3.7.101. Extensible

An extensible constraint is a constraint for which, given any satisfied ground instance (i.e., a source constraint), one can add any item without affecting that the resulting constraint (i.e., a target constraint) still holds, assuming all its restrictions holds. All the extensions of contractibility described at the corresponding keyword entry apply also for extensibility. In particular we also have the restricted notions of prefix-extensible and suffix-extensible constraints, which respectively means that items are added before the first item of a collection or after the last item. As for contractibility, extensibility may also be conditioned by a list of restrictions. Finally extensibility may involve more than one collection. In this context, items are added simultaneously to all collections from exactly the same set of positions. We now present different examples of extensible constraints, starting from a very simple one.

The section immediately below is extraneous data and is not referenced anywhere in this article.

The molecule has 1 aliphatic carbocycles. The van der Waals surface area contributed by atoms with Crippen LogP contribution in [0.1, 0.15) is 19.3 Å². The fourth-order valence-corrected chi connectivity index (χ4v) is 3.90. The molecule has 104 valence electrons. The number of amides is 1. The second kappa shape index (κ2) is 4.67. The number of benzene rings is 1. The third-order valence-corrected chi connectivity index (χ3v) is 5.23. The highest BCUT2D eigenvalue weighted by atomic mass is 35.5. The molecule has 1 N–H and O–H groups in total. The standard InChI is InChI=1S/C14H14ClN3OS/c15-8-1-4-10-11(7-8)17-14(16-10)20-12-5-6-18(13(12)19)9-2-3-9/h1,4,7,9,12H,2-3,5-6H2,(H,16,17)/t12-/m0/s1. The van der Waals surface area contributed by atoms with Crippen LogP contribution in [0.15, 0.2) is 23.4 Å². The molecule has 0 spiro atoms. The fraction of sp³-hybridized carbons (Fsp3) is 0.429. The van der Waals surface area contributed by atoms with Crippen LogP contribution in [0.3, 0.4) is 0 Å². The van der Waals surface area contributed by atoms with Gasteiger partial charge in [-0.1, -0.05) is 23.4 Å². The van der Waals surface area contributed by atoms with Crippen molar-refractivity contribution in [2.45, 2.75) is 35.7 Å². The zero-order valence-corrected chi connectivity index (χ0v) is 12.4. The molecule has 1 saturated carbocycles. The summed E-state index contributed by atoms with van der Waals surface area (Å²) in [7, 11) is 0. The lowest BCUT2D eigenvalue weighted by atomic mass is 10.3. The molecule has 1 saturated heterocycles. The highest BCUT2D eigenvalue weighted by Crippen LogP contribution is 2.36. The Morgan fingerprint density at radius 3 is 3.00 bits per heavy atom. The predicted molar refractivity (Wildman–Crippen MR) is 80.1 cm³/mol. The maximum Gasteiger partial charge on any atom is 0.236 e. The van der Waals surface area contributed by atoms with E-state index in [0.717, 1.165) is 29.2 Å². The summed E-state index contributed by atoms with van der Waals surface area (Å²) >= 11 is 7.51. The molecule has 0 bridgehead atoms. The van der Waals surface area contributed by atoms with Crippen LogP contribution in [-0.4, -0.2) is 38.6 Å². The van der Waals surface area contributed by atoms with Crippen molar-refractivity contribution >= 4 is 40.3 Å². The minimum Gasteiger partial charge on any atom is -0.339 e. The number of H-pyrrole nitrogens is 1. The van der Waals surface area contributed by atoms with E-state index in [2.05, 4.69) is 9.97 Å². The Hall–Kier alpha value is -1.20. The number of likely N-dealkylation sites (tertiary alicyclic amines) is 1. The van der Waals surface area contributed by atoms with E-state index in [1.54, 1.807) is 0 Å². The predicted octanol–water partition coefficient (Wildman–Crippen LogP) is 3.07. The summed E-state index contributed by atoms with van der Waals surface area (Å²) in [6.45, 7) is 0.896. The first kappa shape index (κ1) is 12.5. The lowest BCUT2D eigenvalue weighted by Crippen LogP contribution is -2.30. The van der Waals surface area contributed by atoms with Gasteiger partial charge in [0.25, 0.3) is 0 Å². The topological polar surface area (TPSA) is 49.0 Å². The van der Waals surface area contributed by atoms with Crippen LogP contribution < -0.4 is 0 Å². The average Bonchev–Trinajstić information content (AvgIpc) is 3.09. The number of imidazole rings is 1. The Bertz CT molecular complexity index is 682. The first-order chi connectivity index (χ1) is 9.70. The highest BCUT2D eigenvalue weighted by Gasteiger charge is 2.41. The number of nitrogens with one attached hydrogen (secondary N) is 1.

The keyword contractible introduces a dual notion, where items can be removed from a collection that is passed as an argument of a satisfied global constraint without affecting the fact that the resulting constraint is satisfied. Contractibility is a more common property than extensibility.